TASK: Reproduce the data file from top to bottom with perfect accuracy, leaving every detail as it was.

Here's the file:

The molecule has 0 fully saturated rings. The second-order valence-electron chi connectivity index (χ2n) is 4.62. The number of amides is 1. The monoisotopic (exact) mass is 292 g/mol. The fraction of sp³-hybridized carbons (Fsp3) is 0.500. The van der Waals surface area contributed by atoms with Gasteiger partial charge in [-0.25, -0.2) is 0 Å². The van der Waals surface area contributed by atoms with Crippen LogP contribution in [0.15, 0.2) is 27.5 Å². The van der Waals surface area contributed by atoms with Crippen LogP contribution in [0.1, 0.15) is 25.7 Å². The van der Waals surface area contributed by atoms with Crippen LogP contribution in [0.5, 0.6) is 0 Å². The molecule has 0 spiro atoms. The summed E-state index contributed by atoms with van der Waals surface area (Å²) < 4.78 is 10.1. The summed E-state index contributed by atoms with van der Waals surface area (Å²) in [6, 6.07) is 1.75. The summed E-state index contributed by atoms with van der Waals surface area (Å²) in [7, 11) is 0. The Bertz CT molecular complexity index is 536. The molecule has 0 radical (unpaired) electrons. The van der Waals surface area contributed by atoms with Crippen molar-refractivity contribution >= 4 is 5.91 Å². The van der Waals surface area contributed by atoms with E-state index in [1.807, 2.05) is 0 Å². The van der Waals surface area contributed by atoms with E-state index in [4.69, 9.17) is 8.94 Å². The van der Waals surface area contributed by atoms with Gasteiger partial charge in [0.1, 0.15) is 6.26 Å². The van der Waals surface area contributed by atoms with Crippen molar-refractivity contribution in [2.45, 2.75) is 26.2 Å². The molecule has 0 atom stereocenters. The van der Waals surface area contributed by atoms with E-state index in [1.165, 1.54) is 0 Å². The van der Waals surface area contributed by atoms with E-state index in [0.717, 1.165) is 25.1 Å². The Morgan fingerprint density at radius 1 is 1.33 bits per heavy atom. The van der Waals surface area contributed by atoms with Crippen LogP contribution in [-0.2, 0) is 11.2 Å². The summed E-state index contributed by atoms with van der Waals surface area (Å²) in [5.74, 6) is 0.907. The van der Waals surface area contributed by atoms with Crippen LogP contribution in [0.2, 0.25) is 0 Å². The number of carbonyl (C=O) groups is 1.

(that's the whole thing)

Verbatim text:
The molecule has 0 fully saturated rings. The second-order valence-electron chi connectivity index (χ2n) is 4.62. The number of amides is 1. The monoisotopic (exact) mass is 292 g/mol. The fraction of sp³-hybridized carbons (Fsp3) is 0.500. The van der Waals surface area contributed by atoms with Gasteiger partial charge in [-0.25, -0.2) is 0 Å². The van der Waals surface area contributed by atoms with Crippen LogP contribution in [0.15, 0.2) is 27.5 Å². The van der Waals surface area contributed by atoms with Crippen LogP contribution in [0.1, 0.15) is 25.7 Å². The van der Waals surface area contributed by atoms with Crippen LogP contribution in [0.5, 0.6) is 0 Å². The molecule has 0 spiro atoms. The summed E-state index contributed by atoms with van der Waals surface area (Å²) < 4.78 is 10.1. The summed E-state index contributed by atoms with van der Waals surface area (Å²) in [6, 6.07) is 1.75. The summed E-state index contributed by atoms with van der Waals surface area (Å²) in [7, 11) is 0. The Bertz CT molecular complexity index is 536. The molecule has 0 radical (unpaired) electrons. The van der Waals surface area contributed by atoms with Crippen molar-refractivity contribution >= 4 is 5.91 Å². The van der Waals surface area contributed by atoms with E-state index in [1.807, 2.05) is 0 Å². The van der Waals surface area contributed by atoms with E-state index in [4.69, 9.17) is 8.94 Å². The van der Waals surface area contributed by atoms with Gasteiger partial charge in [0.1, 0.15) is 6.26 Å². The van der Waals surface area contributed by atoms with Crippen molar-refractivity contribution in [2.45, 2.75) is 26.2 Å². The molecule has 0 atom stereocenters. The van der Waals surface area contributed by atoms with E-state index in [1.165, 1.54) is 0 Å². The van der Waals surface area contributed by atoms with E-state index in [0.717, 1.165) is 25.1 Å². The Morgan fingerprint density at radius 1 is 1.33 bits per heavy atom. The van der Waals surface area contributed by atoms with Crippen LogP contribution in [-0.2, 0) is 11.2 Å². The summed E-state index contributed by atoms with van der Waals surface area (Å²) in [5.74, 6) is 0.907. The van der Waals surface area contributed by atoms with Crippen LogP contribution in [0.2, 0.25) is 0 Å². The number of carbonyl (C=O) groups is 1.